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RYK Night Rider

Eurorack Module By Robin Vincent
Published December 2023

The design of the aptly named Night Rider from RYK is distractingly elegant. As they scan from side to side, those four lines of pinprick LEDs are completely mesmerising. Any reference to a particular ’80s TV show is entirely intentional. The lines, the knobs and the intentions all line up with other RYK modules to give a beautifully understated retro‑futuristic vibe. Night Rider quickly becomes a focal point; it’s not the sort of module that will let you ignore it.

RYK Night Rider Eurorack module.The module is a Quad Sequential Resonator, which means you have four resonant filters that can be sequenced. The filters in question are band‑pass filters of various modes, including parallel 6dB, 12dB, variable width, Karplus‑Strong, and all‑pass filters in series. There are some layers to the navigation, but it all comes together quickly, easily, and with a lot of RYK visual flair.

The four knobs across the top do most of the heavy lifting. By default, they set the centre frequency of the four filters. With a tap, they become level control with a nice ability to push into saturation, and with a double‑tap, they control the panning of each filter for the stereo output. The LED display adapts in each case to show you what’s happening. Combined with the Resonance knob, you have great control over all the usual aspects of a band‑pass filter.

Where it starts getting creatively exciting is in the sequencing. Night Rider has six slots into which you can save the position and level of the filters. These are represented by the six green LEDs that skirt the bottom of the main display. The grey and black buttons will step you forward and backwards through the slots, or you can use the Position knob to scan from left to right. If you apply a clock, the slots will move in sequence. Initially, they lurch from slot to slot, but if you add a little bit of Slew, they morph from one position to another, which is completely delicious.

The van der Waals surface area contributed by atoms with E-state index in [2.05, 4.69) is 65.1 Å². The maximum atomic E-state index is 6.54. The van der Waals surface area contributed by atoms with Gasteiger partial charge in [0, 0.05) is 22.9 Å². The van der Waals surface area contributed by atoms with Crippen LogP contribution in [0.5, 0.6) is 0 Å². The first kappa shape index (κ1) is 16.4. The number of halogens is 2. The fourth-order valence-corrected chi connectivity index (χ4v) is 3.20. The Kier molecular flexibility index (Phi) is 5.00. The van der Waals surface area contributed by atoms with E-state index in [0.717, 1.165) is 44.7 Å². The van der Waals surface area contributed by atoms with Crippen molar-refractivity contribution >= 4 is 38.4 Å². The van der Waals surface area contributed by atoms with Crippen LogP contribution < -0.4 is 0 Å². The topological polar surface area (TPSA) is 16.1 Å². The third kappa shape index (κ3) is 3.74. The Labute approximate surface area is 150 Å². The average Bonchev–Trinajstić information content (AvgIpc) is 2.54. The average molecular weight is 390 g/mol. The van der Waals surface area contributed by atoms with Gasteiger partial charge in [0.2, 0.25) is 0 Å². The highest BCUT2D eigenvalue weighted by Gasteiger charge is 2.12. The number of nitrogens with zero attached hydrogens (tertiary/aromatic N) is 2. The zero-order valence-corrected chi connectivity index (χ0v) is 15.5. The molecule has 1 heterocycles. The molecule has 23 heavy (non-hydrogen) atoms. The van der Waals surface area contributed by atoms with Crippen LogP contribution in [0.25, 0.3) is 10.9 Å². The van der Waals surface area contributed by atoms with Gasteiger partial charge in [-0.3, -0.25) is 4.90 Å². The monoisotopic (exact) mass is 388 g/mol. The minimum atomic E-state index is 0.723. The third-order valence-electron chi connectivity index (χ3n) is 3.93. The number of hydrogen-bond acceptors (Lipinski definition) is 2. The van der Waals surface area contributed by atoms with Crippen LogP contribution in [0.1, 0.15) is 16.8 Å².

Holding one of the buttons transforms the knobs into another layer of control and lets you do things like select the filter modes, and set the sequence direction and range of slots in play. There are also a bunch of formant presets hidden away that you can load into any slot. Sequencing these while pumping through a harmonically rich bass line generates some fantastically throaty vocal effects that would bring out the Daft Punk in all of us.

You can modulate both the Position and the centre overall frequency, so it’s completely possible to add an envelope and use it like a regular filter. But in all‑pass modes, you can add some wobble and just enough movement to pull out some very vibey vintage tones. The flanging and slow sweeping is particularly thick and wonderful. Piling together the movement in the individual filters and the overall frequency shifting gives a sense of drama, of pulsing and throbbing, that is really quite tantalising.

The filters are pingable with clock signals and triggers, and with four filters to play with, you can pick out chords and note ranges with bongs and bings. A selection of preset chords are supplied under the red button. The Frequency input responds to 1V/oct when fully turned so it becomes a playable oscillator. A Karplus‑Strong mode offers some striking strings, although I found this to be the least satisfying part of the module.

Night Rider morphs from simple band‑passing duties to creative modulation and fizzing formants at the turn of the Position knob. The interface, even with some levels, feels solid and forgiving. Those LEDs are stunning, and it can’t be understated how exciting it makes the whole interaction. It’s a confident and interesting module for the discerning rack.